Habitat Associations and Predictive Presence Modeling for Plethodontid Eurycea hillisi in West Georgia
Type of DegreeMaster's Thesis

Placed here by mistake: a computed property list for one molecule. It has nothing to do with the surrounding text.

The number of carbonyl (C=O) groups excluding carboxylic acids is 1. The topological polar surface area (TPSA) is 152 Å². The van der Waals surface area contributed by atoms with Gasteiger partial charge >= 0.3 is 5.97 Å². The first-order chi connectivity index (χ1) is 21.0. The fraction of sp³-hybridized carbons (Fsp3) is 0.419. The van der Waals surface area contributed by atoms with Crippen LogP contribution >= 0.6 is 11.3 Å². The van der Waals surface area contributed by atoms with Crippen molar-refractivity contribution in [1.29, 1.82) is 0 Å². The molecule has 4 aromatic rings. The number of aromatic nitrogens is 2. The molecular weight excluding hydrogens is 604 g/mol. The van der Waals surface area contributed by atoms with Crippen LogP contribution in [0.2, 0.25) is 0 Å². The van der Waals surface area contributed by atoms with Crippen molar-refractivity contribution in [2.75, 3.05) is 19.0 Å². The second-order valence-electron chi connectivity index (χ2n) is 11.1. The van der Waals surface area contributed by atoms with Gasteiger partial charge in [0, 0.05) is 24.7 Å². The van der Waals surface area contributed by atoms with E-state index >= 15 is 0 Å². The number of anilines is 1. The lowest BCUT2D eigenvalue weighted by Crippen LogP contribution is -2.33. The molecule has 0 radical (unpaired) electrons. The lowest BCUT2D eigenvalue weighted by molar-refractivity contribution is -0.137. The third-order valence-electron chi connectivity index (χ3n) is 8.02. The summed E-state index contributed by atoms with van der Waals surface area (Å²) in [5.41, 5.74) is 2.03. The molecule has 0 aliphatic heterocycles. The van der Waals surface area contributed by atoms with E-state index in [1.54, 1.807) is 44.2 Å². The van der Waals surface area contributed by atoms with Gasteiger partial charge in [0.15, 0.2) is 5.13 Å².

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The purpose of this study was to identify habitat associations of Eurycea hillisi and use those characteristics to develop a predictive model. In Chapter 1, I gave an overview of the taxonomic history of the species and what general habitat usage has been observed. During preliminary data collection in stream floodplains, I consistently observed salamanders along one side of a given stream at several sites, rather than both sides. These “detected” and “undetected” stream sides served as a basis of comparison of species presence throughout the thesis. In Chapter 2, I sampled sites during winter and summer seasons using a transect-based protocol within detected/undetected stream sides and used linear mixed models to determine the difference in mean values between the two sides. I found that habitat characteristics associated with the detected side tended to have association with moisture related vegetation. Soil moisture content exhibited a shift in associations between the seasons, likely due to flood potential and soil composition. I took the significant variables and ran a Non-metric Multidimensional Scaling (NMDS) analysis to demonstrate the similarities and dissimilarities of the habitat variables and the strength of the significance of each variable as they related to detected/undetected. In Chapter 3, I used the significant variables to develop a predictive model using generalized linear mixed models for both winter and summer seasons. I discovered that the top winter model contained top of bank height, leaf litter depth, percent woody debris, percent sphagnum cover, and soil moisture content. The top two summer models were not significantly different from one another and both contained bank angle, percent woody debris cover, percent fern cover, soil moisture content, and soil pH. Percent sphagnum cover was also present in the second top model.